Amid coverage of the badly injured Neymar — floats like a butterfly, stings like a bee — a centerpiece of much of the World Cup coverage has been the viewpoints of foreign guests.
Today’s O Globo, for example, reports extensively on a Financial Times columnist who in the translated text writes as through he has never understood the mentality of pra inglês ver — the adjustment, often violent, of behavior to impress foreign visitors, something akin to the Potemkin Village. Globo (my translation):
More complimentary comments follow, this time praising the Brazilian people, calling them “an element that future Cups should not have to do without. It is a country where “nearly everyone is pleasant” and its people could teach a one-month course on how to control its rage.”
A third element that no World Cup should be without: Brazilians. If you live in Paris, it’s disorienting to come to a country where almost everybody is nice. I had a different kind of culture shock in Japan at the World Cup 2002: everybody was polite. In Brazil, even military policemen give you a friendly rub on the back as you pass (if you are a middle-class white foreigner, anyway).
O Globo omits the parenthetical caveat.
Another pleasure: this is a World Cup without fear. The first few tournaments I went to were overshadowed by obsessive fear of hooligans. (When two British friends and I arrived at a tiny Italian border post for the World Cup 1990, the customs officials didn’t want to let us into Italy on the grounds that we were probably English hooligans.) The World Cups after 9/11 were overshadowed by obsessive fear of terrorists. The World Cup of 2010 was overshadowed by obsessive fear of South African crime.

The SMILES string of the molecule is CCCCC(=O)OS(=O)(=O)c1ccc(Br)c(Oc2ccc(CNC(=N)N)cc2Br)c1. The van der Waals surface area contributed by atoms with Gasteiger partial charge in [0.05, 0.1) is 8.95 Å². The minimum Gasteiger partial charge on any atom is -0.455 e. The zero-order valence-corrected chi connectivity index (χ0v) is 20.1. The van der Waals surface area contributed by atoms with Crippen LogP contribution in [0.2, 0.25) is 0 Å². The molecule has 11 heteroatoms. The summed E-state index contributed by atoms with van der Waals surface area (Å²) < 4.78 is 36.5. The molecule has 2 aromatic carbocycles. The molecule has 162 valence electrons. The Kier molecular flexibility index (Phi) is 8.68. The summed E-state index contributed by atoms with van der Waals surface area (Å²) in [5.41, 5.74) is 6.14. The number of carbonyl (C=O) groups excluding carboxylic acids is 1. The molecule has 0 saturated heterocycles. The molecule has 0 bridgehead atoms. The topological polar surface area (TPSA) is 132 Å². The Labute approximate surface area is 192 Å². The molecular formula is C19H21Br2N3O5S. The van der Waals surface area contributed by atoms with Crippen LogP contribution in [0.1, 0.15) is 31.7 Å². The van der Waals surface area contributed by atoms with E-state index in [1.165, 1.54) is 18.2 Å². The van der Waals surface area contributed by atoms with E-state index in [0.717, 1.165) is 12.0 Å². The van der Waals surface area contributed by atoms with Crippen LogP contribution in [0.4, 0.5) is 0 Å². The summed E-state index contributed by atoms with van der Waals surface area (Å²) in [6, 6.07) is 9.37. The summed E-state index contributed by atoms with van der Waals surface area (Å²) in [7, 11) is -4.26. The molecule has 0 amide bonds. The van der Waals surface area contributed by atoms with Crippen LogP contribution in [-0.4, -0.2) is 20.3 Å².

My wife’s final instruction before I flew to Brazil was: “Don’t get killed.” The Brazilian murder rate is high, though probably the riskiest thing you can do here is driving. But things feel safe in the tourist areas, which are currently flooded with police. At night Rio and São Paulo are humming with people, whereas Johannesburg pretty much closes down. I’m not sure if that’s because Rio and São Paulo are safer but it’s nice anyway.
The FT uses the modesty topos to proper effect: If all you do is walk up and down Copacabana Beach and shuttle between venues, you really are in no position to generalize, though it might be added that airlines and air traffic control are functioning smoothly.
The FT’s Gideon Rachman weighs in on his Cup experience as well in an entry in his The Diary column. I will try to respect the FT instruction to users and suggest that you read that one on the newspaper’s Web site.
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Rachman recounts with good humor and in detail his efforts to obtain tickets for matches in Brasília.
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